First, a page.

Young argued with the umpire after taking a third strike on a 1-and-2 pitch. The umpire ejected Young, who then threw his bat and hit the umpire in the chest.

    Replacement umpires have been working all minor league games this season because the regular umpires are on strike.

    Bad call or not, you simply cannot do that. He may have a slight edge in talent over Lastings, but Milledge has a big edge in perspective and professionalism.

  • Larry Beinfest strikes back.

    "What gnaws at me in this instance is the phone call was never made," Beinfest said. "I've talked to Omar three times since New Year's. Once because of a rainout in spring training, the second to check on the availability of a minor league player and after the rainout at Shea Stadium."

    The New York media making up stories? Noooooooo. Not that I think spin control would not come into play to make Dontrelle feel better because it could be damage control at this point.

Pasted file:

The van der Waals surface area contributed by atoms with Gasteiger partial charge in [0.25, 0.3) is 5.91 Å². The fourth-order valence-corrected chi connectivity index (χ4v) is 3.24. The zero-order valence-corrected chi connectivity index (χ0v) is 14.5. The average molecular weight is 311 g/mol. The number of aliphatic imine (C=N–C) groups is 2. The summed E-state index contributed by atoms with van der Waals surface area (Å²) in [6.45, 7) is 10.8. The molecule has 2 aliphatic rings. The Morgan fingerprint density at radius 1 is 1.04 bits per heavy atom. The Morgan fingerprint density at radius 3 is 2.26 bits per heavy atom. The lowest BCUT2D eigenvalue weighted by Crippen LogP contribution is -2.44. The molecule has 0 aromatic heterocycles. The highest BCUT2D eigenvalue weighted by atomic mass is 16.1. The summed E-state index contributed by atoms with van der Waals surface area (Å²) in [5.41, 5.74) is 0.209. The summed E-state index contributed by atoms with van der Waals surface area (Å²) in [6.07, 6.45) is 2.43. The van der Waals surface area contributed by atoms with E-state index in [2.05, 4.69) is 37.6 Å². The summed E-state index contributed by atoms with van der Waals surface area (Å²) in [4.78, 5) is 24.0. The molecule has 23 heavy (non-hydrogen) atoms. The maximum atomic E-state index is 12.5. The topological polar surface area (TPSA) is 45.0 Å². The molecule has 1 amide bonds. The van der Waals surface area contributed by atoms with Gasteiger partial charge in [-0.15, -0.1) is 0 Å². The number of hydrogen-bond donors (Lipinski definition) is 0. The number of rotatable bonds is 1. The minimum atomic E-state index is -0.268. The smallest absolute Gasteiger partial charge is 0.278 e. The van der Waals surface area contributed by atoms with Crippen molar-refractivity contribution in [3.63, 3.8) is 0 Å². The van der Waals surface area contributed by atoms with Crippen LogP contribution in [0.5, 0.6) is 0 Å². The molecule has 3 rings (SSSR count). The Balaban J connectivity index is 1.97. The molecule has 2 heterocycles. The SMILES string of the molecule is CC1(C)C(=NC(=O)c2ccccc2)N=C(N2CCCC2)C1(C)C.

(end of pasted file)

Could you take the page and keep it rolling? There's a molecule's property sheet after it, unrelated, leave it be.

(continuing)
• Piazza went deep for this 400th homerun of the year.

    “Hopefully it would come in a win, but what are you going to do?” Piazza said. “Personally it is a nice milestone, but it would have been a little sweeter if we were playing a little better baseball.”

    Piazza is batting .228/.262/.439 with three doubles, three homers, and six RBIs. Stick a fork in him....Sad to see Mike struggle like this and he could turn this around, but his previous seasons suggest otherwise. He should be DH'ing in the American League, but there were no takers.

  • The Nationals picked up Zach Day off of waivers from the Rockies.

    We've talked to Dr. [Tim] Kremchek, who said both his shoulder and elbow are sound. It's just that he has muscle spasms in the back," Nationals general manager Jim Bowden said. "We've had some history with him. He's only 26 years old, so it certainly makes sense for us to take a chance on him and see if we can't get him back to the effective pitcher he was in the past."